Sunday, March 8, 2009

Dis-semenating graffiti

Yes, I have deliberately mis-spelled the title to this post, since it is all about a local tagger known as "semen".  I wrote about him earlier this week after he left a trail of damage from Abbotsford to Five Dock.  Here is an example of his handiwork outside Envy Hair and Beauty (note that I took the photo to include their phone number, which is a reminder for me to call them so that they can de-semenate their premises).  

Semen gets around a bit - here are two examples from Homebush.  

Why am I making a big deal out of Mr Semen?

Because I am on a mission this week to ensure that every authority or utility that has been tagged by Mr Semen has reported it to the Police.  I know the council does that - there web based reporting system is hooked up to the Police, so any report that goes into it is automatically passed on to the Police.

Last week, Cheyene Back had her three month jail sentence overturned on appeal.

She immediately appealed against the severity of the punishment in the District Court - and yesterday won.

The original sentence had been, Judge Greg Hosking ruled, "unusual in the extreme".

After all, she had nothing on her criminal record, pleaded guilty straight away and had shown remorse. Judge Hosking took just 10 minutes to overturn the jail term.

If there is on thing about graffiti tagging that I have noted it is this - almost no one ever writes just one tag.  The evidence is all around us - just look at Mr Semen.  His tags cover at least 3 suburbs, and he's just starting out.

However, as far as the justice system is concerned, if he is ever caught, he can only be convicted based on the information presented to the court.  He's tagged property owned by Telstra, Australia Post, Energy Australia, Canada Bay Council and private businesses.  Let's assume he's put down 10 tags on 10 different properties, and only the tag on the Canada Bay Council property ends up being recorded in the graffiti system.  If he ends up before a judge, he'll be judged based on that one recorded tag, not the 10 that he's left scrawled up and down the street.  It's quite possible the judge will say it was a "one off" offense and Mr Semen has "no criminal record".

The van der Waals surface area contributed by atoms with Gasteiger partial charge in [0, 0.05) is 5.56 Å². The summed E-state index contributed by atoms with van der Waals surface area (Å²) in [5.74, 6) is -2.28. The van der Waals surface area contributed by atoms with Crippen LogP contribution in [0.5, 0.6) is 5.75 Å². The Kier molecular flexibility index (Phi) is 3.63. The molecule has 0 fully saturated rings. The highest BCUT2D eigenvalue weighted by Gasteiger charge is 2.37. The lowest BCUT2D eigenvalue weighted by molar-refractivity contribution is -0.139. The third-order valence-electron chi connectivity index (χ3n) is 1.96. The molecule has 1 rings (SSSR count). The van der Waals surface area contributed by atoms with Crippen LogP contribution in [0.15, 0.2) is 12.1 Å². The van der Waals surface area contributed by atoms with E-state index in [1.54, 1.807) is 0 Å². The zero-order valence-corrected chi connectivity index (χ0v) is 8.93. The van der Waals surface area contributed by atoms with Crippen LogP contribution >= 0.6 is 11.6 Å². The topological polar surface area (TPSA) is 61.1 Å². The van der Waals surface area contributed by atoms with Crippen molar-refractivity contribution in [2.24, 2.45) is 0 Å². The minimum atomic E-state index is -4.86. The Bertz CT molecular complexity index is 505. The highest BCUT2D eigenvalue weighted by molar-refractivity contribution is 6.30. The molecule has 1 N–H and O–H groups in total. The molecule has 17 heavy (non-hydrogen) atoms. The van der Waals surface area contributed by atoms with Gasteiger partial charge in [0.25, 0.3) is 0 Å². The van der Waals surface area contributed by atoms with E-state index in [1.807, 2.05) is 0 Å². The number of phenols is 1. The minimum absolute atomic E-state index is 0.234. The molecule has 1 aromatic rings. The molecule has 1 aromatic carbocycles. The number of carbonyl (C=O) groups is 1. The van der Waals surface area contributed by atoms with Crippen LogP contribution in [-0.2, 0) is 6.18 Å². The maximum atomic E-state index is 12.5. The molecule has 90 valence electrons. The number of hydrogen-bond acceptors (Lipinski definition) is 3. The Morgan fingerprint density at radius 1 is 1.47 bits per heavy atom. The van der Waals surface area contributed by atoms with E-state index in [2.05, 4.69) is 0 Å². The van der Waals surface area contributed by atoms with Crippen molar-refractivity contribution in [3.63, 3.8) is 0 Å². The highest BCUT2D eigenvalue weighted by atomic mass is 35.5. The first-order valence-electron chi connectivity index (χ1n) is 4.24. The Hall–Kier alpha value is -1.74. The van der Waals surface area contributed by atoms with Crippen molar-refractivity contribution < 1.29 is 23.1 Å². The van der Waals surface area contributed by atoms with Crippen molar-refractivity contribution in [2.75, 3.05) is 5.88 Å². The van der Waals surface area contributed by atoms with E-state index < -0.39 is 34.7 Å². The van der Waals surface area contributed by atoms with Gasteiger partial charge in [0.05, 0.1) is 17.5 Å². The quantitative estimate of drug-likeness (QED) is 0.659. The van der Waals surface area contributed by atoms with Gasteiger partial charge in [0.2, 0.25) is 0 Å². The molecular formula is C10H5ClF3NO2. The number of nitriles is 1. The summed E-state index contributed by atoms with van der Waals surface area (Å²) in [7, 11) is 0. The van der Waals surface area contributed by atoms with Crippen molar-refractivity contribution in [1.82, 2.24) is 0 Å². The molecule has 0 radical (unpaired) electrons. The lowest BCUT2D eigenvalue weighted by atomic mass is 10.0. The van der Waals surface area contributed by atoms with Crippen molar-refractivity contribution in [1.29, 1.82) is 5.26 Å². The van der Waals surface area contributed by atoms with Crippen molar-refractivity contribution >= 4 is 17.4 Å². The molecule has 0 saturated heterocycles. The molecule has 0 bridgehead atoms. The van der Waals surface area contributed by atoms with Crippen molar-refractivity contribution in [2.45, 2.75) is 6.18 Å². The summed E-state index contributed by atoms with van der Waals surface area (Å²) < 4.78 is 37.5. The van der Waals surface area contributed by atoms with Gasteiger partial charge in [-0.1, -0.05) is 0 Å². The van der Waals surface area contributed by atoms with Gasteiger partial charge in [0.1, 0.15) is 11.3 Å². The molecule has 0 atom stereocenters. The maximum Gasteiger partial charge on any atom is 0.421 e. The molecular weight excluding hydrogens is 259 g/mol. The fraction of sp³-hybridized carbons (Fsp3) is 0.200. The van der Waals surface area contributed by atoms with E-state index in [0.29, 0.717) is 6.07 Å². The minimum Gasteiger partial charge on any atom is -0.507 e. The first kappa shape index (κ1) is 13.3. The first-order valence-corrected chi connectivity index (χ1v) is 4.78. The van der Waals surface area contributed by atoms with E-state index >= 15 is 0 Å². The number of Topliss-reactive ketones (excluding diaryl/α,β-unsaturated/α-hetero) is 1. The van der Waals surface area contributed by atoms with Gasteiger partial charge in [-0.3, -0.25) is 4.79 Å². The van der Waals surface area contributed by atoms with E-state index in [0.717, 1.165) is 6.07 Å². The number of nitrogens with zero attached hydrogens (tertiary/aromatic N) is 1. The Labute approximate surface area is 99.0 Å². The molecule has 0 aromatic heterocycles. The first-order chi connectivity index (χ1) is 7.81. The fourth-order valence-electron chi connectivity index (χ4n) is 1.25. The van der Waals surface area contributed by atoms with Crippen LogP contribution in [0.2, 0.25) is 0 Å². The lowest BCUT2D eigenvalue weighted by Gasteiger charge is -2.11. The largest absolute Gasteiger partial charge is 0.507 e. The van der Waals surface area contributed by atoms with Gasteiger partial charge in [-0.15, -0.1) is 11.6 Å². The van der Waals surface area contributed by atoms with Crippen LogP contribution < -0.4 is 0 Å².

So I am going to be chasing up each of the utilities this week, asking them if they report each and every instance of graffiti that is left on their property. I've already started with Energy Australia.  It doesn't cut any ice with me when the CEO of a utility complains about the cost of graffiti, but then doesn't promulgate an internal policy stating that all graffiti must be reported without fail.  If they want to ensure that vandals are punished properly, then they need to ensure that as much data as possible is collected and collated in a single Police database.

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